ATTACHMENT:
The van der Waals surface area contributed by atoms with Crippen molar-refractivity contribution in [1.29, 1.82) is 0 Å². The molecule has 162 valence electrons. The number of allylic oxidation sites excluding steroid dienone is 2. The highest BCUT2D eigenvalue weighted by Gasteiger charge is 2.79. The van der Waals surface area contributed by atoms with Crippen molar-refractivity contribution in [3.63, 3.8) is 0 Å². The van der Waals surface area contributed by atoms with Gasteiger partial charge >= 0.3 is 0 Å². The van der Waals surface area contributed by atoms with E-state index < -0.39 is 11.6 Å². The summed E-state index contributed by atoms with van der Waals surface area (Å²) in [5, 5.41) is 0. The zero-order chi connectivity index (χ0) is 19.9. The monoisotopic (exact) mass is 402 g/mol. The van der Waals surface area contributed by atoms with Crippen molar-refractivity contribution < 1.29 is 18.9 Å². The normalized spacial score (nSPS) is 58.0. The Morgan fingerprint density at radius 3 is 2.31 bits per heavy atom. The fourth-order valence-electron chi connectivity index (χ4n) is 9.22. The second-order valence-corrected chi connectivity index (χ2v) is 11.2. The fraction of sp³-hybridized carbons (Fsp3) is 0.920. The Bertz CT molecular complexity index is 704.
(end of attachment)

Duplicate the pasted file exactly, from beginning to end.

The van der Waals surface area contributed by atoms with Crippen molar-refractivity contribution in [1.29, 1.82) is 0 Å². The molecule has 162 valence electrons. The number of allylic oxidation sites excluding steroid dienone is 2. The highest BCUT2D eigenvalue weighted by Gasteiger charge is 2.79. The van der Waals surface area contributed by atoms with Crippen molar-refractivity contribution in [3.63, 3.8) is 0 Å². The van der Waals surface area contributed by atoms with Gasteiger partial charge >= 0.3 is 0 Å². The van der Waals surface area contributed by atoms with E-state index < -0.39 is 11.6 Å². The summed E-state index contributed by atoms with van der Waals surface area (Å²) in [5, 5.41) is 0. The zero-order chi connectivity index (χ0) is 19.9. The monoisotopic (exact) mass is 402 g/mol. The van der Waals surface area contributed by atoms with Crippen molar-refractivity contribution < 1.29 is 18.9 Å². The normalized spacial score (nSPS) is 58.0. The Morgan fingerprint density at radius 3 is 2.31 bits per heavy atom. The fourth-order valence-electron chi connectivity index (χ4n) is 9.22. The second-order valence-corrected chi connectivity index (χ2v) is 11.2. The fraction of sp³-hybridized carbons (Fsp3) is 0.920. The Bertz CT molecular complexity index is 704.